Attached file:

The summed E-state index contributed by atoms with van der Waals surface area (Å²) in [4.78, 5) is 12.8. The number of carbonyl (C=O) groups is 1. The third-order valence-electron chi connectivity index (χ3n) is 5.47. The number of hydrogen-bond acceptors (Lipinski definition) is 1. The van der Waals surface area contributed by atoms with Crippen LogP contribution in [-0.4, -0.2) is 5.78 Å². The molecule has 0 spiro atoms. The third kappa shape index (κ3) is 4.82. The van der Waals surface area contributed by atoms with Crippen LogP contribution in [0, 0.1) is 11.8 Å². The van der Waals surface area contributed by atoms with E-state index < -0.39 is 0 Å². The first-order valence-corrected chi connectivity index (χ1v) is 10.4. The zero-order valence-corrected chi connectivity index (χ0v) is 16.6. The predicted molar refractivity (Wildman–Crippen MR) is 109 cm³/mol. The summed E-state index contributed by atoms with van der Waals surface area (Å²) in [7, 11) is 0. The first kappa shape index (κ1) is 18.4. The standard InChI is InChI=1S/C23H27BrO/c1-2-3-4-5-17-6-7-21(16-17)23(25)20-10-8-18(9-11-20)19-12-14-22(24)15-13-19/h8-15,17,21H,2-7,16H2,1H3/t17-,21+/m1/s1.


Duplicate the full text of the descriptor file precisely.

The summed E-state index contributed by atoms with van der Waals surface area (Å²) in [4.78, 5) is 12.8. The number of carbonyl (C=O) groups is 1. The third-order valence-electron chi connectivity index (χ3n) is 5.47. The number of hydrogen-bond acceptors (Lipinski definition) is 1. The van der Waals surface area contributed by atoms with Crippen LogP contribution in [-0.4, -0.2) is 5.78 Å². The molecule has 0 spiro atoms. The third kappa shape index (κ3) is 4.82. The van der Waals surface area contributed by atoms with Crippen LogP contribution in [0, 0.1) is 11.8 Å². The van der Waals surface area contributed by atoms with E-state index < -0.39 is 0 Å². The first-order valence-corrected chi connectivity index (χ1v) is 10.4. The zero-order valence-corrected chi connectivity index (χ0v) is 16.6. The predicted molar refractivity (Wildman–Crippen MR) is 109 cm³/mol. The summed E-state index contributed by atoms with van der Waals surface area (Å²) in [7, 11) is 0. The first kappa shape index (κ1) is 18.4. The standard InChI is InChI=1S/C23H27BrO/c1-2-3-4-5-17-6-7-21(16-17)23(25)20-10-8-18(9-11-20)19-12-14-22(24)15-13-19/h8-15,17,21H,2-7,16H2,1H3/t17-,21+/m1/s1.